MORNING SUN LIGHTS UP THE TWO DIFFERENT AND FASCINATING WORLDS OF AMERICA AND JAPAN BEFORE PEARL HARBOR
It’s 1913. Meet young Sam Pinkerton, son of a US naval officer off at sea and your grammar school in Bremerton, Washington’s star first baseman. He is more American than Huck Finn.
Or so he believes.
On the same heartbreaking day his beloved mother dies, her secret, always kept from the boy and from the world, is exposed. Legal documents and secret family letters prove that Kate Pinkerton, wife of Lieutenant Benjamin Franklin Pinkerton, was actually Sam’s stepmother.
His birth mother is a Japanese woman in Nagasaki. How could this be? He’s Sam Pinkerton, totally American, isn’t he? The Navy and the grownup world show documents, even secret letters Kate shared with her family. After her wedding to Pinkerton at Annapolis she learned of his son from a tour of duty in Japan. She insisted they take the two-year old from his Japanese birth mother and back to the States. Over time Pinkerton deserted Kate as he had the Japanese Butterly and left her, too with a broken heart, until her death and the exposure of Sam’s nationality.
At age eleven Sam, along Kate’s own little Benji await Kate's parents to come West and take her boys home to Baltimore. They hug Benji to their hearts. But, with a father they hate, they curse Sam ordering the little Jap” out of their sight. Suddenly alone, he is facing the scorn of 1913’s cruel racist America an instant outcast alone in a country no longer his own.
Where does he belong in the world?With no memory of his mother, his heart tells him he must reach Japan andfind her. With no other way he’ll fake his intentions to serve a Christian missionary couple and gain passage to Nagasaki.Once there he faces total defeat. Butterfly, his mother, ended her life withhonor with a samurai blade. Now, neither Japanese or American he’s aloneand at the very bottom rung of the wildly exotic and dangerous port. He is a tall, brown-haired gaijin an outcast Westerner struggling to stay alive on the roughest, most dangerous streets. He turns to a wily and totally dishonest Japanese kid, together risking one scrape after another.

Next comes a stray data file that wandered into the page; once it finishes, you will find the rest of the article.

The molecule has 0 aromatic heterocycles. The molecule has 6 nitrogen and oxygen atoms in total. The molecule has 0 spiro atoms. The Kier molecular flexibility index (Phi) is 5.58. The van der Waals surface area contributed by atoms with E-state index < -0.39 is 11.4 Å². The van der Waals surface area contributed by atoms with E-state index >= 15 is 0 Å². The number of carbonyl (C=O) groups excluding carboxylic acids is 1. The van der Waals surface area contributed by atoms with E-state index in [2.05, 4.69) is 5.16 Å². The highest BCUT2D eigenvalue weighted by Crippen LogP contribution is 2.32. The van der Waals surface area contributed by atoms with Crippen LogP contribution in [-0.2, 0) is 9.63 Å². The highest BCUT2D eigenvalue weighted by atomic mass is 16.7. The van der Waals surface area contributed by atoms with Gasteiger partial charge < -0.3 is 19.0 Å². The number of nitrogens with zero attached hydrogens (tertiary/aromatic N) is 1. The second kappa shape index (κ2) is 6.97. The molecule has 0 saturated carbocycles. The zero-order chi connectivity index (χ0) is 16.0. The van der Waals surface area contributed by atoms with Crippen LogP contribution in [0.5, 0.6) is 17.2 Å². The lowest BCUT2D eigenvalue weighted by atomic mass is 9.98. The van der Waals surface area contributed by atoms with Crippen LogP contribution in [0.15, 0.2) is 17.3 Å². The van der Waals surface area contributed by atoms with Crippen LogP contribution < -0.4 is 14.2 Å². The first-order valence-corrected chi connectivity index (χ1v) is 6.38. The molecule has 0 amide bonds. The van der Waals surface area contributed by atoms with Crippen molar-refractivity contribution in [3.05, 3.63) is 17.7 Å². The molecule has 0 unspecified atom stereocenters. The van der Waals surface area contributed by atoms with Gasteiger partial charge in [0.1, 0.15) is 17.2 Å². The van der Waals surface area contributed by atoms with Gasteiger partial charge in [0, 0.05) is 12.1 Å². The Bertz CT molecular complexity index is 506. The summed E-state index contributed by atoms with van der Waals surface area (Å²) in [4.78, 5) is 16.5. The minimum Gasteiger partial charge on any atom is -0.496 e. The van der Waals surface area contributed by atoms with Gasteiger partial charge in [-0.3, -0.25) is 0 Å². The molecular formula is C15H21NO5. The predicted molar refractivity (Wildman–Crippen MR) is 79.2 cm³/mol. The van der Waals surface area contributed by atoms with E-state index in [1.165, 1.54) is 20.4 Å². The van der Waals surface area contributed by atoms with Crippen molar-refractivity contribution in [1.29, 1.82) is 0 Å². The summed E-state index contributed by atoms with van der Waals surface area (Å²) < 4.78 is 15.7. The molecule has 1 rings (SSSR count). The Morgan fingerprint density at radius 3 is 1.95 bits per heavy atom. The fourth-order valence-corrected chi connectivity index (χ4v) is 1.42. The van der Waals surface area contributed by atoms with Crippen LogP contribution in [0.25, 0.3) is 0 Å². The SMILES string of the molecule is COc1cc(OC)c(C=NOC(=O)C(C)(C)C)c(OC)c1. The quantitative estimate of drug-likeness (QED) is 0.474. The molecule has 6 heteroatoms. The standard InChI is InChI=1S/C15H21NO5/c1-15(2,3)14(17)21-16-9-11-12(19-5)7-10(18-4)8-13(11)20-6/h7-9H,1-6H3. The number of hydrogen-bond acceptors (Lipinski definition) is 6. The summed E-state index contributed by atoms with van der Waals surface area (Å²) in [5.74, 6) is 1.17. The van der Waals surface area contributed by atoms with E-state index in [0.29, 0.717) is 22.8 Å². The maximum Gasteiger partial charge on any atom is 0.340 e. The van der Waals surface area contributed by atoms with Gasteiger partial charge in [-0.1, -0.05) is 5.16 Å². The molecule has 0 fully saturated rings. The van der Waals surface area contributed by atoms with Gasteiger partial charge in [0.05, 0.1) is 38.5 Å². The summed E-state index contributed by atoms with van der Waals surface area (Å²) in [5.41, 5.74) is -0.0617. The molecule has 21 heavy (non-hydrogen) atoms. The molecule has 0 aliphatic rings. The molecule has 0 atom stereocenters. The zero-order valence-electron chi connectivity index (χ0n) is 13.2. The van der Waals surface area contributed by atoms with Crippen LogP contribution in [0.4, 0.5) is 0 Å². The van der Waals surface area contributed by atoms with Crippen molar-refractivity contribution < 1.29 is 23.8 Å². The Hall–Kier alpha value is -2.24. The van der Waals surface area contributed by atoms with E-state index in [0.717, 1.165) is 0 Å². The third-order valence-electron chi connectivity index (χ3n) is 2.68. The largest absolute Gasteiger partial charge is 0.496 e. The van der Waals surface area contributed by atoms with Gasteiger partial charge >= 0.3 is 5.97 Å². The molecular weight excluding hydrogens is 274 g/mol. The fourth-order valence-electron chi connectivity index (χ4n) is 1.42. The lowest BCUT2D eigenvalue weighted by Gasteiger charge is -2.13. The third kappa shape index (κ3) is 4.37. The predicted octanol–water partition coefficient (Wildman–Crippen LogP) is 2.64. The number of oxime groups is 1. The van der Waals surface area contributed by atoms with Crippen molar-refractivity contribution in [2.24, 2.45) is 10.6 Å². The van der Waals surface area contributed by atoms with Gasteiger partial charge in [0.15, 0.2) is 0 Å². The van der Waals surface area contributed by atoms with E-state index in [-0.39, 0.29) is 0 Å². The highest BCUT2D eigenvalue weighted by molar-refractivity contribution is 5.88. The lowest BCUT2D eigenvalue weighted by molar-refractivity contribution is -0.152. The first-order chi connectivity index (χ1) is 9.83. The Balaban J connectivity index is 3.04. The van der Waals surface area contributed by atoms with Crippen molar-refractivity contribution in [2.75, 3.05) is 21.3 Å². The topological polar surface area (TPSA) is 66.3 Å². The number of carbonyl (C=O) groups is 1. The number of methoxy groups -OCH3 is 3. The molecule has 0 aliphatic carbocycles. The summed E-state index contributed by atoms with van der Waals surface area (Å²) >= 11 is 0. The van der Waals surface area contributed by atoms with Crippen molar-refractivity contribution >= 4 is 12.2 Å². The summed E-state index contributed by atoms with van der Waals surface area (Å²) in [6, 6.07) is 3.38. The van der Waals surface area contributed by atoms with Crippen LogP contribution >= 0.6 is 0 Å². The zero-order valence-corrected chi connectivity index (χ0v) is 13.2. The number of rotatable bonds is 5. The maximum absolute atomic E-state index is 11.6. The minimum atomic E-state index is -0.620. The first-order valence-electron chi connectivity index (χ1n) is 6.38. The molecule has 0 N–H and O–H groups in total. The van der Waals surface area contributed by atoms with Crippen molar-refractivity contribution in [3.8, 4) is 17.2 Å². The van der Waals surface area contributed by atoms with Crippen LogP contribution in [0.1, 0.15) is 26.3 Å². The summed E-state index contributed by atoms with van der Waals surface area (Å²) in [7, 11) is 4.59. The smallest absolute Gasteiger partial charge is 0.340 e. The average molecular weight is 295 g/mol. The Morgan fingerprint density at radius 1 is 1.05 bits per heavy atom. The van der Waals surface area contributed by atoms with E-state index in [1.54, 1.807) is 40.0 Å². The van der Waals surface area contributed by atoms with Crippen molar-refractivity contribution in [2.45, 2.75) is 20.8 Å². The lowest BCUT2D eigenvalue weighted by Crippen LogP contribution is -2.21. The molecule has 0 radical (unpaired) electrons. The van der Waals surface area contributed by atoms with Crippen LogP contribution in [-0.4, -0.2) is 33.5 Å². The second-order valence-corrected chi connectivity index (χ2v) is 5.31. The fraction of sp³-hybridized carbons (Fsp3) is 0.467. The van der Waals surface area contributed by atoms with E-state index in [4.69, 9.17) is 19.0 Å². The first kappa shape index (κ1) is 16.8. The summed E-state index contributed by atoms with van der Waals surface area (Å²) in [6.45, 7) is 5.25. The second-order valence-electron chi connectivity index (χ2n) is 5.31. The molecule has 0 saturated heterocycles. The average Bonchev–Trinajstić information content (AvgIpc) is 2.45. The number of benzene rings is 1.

Enduring these brutal, rough years, this outcast, reaches manhood, whichmeans Japanese sex in varieties Westerners do not know. During one torridsexual adventure with a fancy whore who belongs to a corrupt, powerful industrial thug, he’s caught by this Kodo, who assesses naked Sam. He can use him. With his ruthless power he forces the American-looking boy to marry his club-footed daughter, who is damaged goods, by Japanese standards. Trapped, helpless to escape, Sam feels no love, but great respect, for his shy Mayumi, who is striving to be everything a good wife should be.Kodo includes his American-looking son with him among the powerful andand corrupt in capital city Tokyo. The admirable Mayumi gives him a wonderfulson to adore. During her next pregnancy Kodo prepares Sam to pass as anAmerican to sail to the US, where he is to make a lumber deal that would be illegal for a Japanese.After ten years Sam returns for the first time to find business contacts enthusiastic to deal with him. In this to him utterly free new world, he’s popular with the young Jazz Age Americans who make him one of their own. He falls desperately in love with Nicola, the daughter of the lawyer handling the shady deal. Over the moon but terrified, he cannot dare to trust his exciting slim and blonde American girl. One slip from her and his true identity would send him to prison.Once again, Sam is between two worlds Nagasaki, where his fine, faithful Mayumi waits with his two children, or America with his deep love for Nicola. Will he desert